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What are the Best Foods for Diabetics to Eat (Part 1)?

If you are a diabetic, you may already know that high blood sugar levels cause destructive changes in your body leading to various serious medical conditions.  A few of these are plaque in the arteries and heart disease, as well as damage to the eyes, nerves and kidneys.  Eating a variety of extra nutritious foods can help prevent and sometimes even reverse the destructive effects of high blood glucose spikes.

This list of the best foods for diabetics includes some of the healthiest foods anyone can eat based on recent scientific research (as of 2012).  Many doctors and medical authorities recommend these foods to everyone for health and longevity.  If you want a real health building diet, include all of these foods regularly in your meals.  Several people I know have tried this and found that their health improved and they felt better than they had in years!

So here are the best foods for diabetics to eat: 

Dark Green Leafy Vegetables – What made Popeye so healthy?  Why do they always tell you to eat your spinach?  Maybe it’s because spinach, along with chard, bok choy, beet greens, watercress, mustard greens, kale, romaine lettuce, dandelion greens, cilantro, parsley and collards are very high in nutrition and very low in carbohydrates and calories.  Eat as much as you want, in at least one meal daily. 

Raw Veggies/Salads – Some medical authorities recommend a raw diet for diabetes.  Raw foods are generally lower glycemic because the fiber in them helps to moderate blood sugar increases.  Not only that, raw food is higher in nutrients than cooked food.  Boiling your vegetables can decrease nutritional value by as much as 70%.  Even steaming food for 5 minutes reduces nutrients by 40%.  So, raw foods can be a very healthy alternative compared to those that are cooked.  But even if you’re not ready to “go raw”, eating lots of raw fruits, vegetables and nuts every day is a very good idea, whether you’re diabetic or not.   

Here is a list of some good vegetables to eat raw in salads or with dips (note - if you're diabetic, avoid carbs in salad dressings):  dark green lettuce (romaine, red), bean sprouts, spinach, baby greens, cucumber, celery, bell pepper, carrot, beet, arugula, turnip, shredded red or green cabbage, green or red onions, garlic, tomatoes, mushrooms, parsley, cilantro, jicama, jerusalem artichokes and watercress.  For salad dressing, use lemon juice or vinegar with a little olive oil and herbs (rosemary, thyme, oregano, onion powder, garlic, shallots, tarragon).  Add a few fruits such as chopped apples, blueberries, orange or tangerine segments or pomegranate seeds.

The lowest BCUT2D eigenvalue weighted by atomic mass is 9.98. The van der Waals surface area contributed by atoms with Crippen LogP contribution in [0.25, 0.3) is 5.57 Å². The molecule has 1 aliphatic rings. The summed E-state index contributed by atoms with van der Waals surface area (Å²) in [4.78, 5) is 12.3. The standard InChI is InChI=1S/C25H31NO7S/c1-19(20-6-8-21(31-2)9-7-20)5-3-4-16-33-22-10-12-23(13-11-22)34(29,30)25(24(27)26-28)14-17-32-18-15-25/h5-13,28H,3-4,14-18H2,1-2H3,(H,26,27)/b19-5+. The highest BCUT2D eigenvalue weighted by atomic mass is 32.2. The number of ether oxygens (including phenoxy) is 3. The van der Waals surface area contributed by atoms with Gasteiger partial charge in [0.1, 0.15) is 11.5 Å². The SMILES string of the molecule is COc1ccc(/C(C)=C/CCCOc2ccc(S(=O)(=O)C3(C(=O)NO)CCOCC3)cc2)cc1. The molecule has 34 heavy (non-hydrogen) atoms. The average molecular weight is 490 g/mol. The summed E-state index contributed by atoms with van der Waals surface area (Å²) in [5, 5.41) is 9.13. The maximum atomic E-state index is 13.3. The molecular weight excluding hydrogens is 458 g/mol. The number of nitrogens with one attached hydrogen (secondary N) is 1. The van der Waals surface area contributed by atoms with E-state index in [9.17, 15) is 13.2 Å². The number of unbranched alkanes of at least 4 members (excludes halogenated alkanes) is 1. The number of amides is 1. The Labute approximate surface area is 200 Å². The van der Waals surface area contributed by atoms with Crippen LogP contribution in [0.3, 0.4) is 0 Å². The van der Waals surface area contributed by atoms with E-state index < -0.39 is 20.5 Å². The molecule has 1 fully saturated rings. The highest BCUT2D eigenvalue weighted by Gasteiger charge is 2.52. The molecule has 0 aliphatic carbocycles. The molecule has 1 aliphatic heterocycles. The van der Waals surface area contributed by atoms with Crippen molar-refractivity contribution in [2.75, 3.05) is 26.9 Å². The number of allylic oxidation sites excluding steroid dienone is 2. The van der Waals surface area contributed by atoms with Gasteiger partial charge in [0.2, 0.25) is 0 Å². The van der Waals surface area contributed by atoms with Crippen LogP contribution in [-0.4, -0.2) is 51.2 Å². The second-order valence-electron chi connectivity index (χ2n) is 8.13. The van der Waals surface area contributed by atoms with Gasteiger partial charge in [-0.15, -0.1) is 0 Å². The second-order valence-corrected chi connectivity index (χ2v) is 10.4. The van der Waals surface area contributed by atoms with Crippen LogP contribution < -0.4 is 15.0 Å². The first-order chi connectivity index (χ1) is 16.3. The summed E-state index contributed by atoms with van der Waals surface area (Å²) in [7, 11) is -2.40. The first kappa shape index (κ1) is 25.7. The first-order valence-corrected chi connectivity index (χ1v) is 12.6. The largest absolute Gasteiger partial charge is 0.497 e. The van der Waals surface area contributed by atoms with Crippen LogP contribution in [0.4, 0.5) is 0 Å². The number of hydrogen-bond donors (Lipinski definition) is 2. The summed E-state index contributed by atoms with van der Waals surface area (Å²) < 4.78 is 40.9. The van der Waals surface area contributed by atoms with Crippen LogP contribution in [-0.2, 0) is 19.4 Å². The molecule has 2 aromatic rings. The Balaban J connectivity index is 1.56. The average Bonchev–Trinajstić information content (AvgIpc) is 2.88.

Walnuts and other nuts – Have you been reading about how healthy raw nuts (note:  baked or cooked nuts have lost a lot of their nutritional value) are for you?  It seems a new article touting nuts as health food comes out every few months.  Nuts have high nutrient and antioxidant levels.  Walnuts, the one type of nut that contains omega-3 fatty acids, are considered the most nutrient rich nut of all.  Hazelnuts come in a close second, but do not have omega-3’s.  Nuts do have more fat than many other foods, so moderation is recommended (a small handful per day is good).

Oatmeal – One of the healthiest grains outside of barley is oatmeal.  Interestingly, it is also one of the few grains that helps to feed your intestinal bacteria (which produce vitamins for your body).  Oat bran, which cooks much more quickly than regular oatmeal and tastes great (not gluey), is another alternative for this cholesterol lowering food.  The flavor of oat bran, which is similar to cream of wheat, is preferred by many people over regular steel cut oats.  If you use regular oatmeal, choose the longer cooking whole oats, rather than quick or instant ones, which have less fiber and other beneficial elements.  To add additional fiber to your oatmeal, add one or two tablespoons of wheat bran while cooking plus stir in some ground flax seed at the end.

Omega 3 fatty acids – The one essential fat that most Americans do not get enough of is Omega-3’s.  We get plenty of saturated fat and cholesterol from animal products and omega-6 and omega-9 from most vegetable oils, but omega-3’s in the US diet are rare.  Since they are critical for health, especially for the brain, it’s necessary to go looking for sources of these important fatty acids.  They are only found in a few foods, such as fatty fish (salmon (wild), sardines, mackerel, herring), flax seeds, omega-3 eggs, walnuts and a few other foods. 

You can add more omega-3’s to your diet by using ground flax seeds (best if not cooked).  If you decide to use ground flax seeds, be sure to keep them refrigerated or in the freezer as they oxidize quickly.  Fish is a good choice, but make sure that the salmon you buy is “wild caught”, not farmed.  Farmed salmon are fed food coloring instead of nutrition rich krill and they are often fed antibiotics as well.  When cooking your fish, be sure to cook at low temperatures (sautéing or poaching).  Frying foods creates carcinogenic chemicals and partially destroys the important fatty acids.
What are the Best Foods for Diabetics to Eat (Part 2)?


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